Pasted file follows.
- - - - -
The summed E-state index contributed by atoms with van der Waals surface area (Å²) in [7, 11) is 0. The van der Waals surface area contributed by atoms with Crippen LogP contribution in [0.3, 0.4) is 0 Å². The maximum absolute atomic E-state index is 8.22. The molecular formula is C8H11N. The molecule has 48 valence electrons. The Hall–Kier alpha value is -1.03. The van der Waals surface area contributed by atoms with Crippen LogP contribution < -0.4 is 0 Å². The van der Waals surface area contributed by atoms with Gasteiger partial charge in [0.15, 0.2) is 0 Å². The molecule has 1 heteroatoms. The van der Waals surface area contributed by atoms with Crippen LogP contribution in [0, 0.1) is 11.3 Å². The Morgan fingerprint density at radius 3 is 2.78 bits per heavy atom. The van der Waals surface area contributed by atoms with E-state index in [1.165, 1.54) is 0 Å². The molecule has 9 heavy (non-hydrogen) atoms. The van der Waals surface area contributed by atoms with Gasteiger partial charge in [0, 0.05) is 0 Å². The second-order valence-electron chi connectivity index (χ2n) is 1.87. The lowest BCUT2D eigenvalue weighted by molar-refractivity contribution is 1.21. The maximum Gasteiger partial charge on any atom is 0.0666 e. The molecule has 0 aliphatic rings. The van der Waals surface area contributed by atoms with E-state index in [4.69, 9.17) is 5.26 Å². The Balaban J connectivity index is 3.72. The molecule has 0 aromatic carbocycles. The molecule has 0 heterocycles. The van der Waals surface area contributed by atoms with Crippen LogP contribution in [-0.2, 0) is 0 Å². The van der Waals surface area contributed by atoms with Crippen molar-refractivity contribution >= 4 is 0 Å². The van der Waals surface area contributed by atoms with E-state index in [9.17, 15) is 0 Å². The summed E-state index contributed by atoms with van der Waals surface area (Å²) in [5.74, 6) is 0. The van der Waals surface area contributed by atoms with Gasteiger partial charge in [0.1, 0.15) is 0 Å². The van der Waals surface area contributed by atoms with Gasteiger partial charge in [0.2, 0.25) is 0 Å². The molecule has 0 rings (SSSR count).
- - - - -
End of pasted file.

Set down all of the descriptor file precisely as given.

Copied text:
The summed E-state index contributed by atoms with van der Waals surface area (Å²) in [7, 11) is 0. The van der Waals surface area contributed by atoms with Crippen LogP contribution in [0.3, 0.4) is 0 Å². The maximum absolute atomic E-state index is 8.22. The molecular formula is C8H11N. The molecule has 48 valence electrons. The Hall–Kier alpha value is -1.03. The van der Waals surface area contributed by atoms with Crippen LogP contribution < -0.4 is 0 Å². The van der Waals surface area contributed by atoms with Gasteiger partial charge in [0.15, 0.2) is 0 Å². The molecule has 1 heteroatoms. The van der Waals surface area contributed by atoms with Crippen LogP contribution in [0, 0.1) is 11.3 Å². The Morgan fingerprint density at radius 3 is 2.78 bits per heavy atom. The van der Waals surface area contributed by atoms with E-state index in [1.165, 1.54) is 0 Å². The molecule has 9 heavy (non-hydrogen) atoms. The van der Waals surface area contributed by atoms with Gasteiger partial charge in [0, 0.05) is 0 Å². The second-order valence-electron chi connectivity index (χ2n) is 1.87. The lowest BCUT2D eigenvalue weighted by molar-refractivity contribution is 1.21. The maximum Gasteiger partial charge on any atom is 0.0666 e. The molecule has 0 aliphatic rings. The van der Waals surface area contributed by atoms with E-state index in [4.69, 9.17) is 5.26 Å². The Balaban J connectivity index is 3.72. The molecule has 0 aromatic carbocycles. The molecule has 0 heterocycles. The van der Waals surface area contributed by atoms with Crippen LogP contribution in [-0.2, 0) is 0 Å². The van der Waals surface area contributed by atoms with Crippen molar-refractivity contribution >= 4 is 0 Å². The van der Waals surface area contributed by atoms with E-state index in [9.17, 15) is 0 Å². The summed E-state index contributed by atoms with van der Waals surface area (Å²) in [5.74, 6) is 0. The van der Waals surface area contributed by atoms with Gasteiger partial charge in [0.1, 0.15) is 0 Å². The van der Waals surface area contributed by atoms with Gasteiger partial charge in [0.2, 0.25) is 0 Å². The molecule has 0 rings (SSSR count).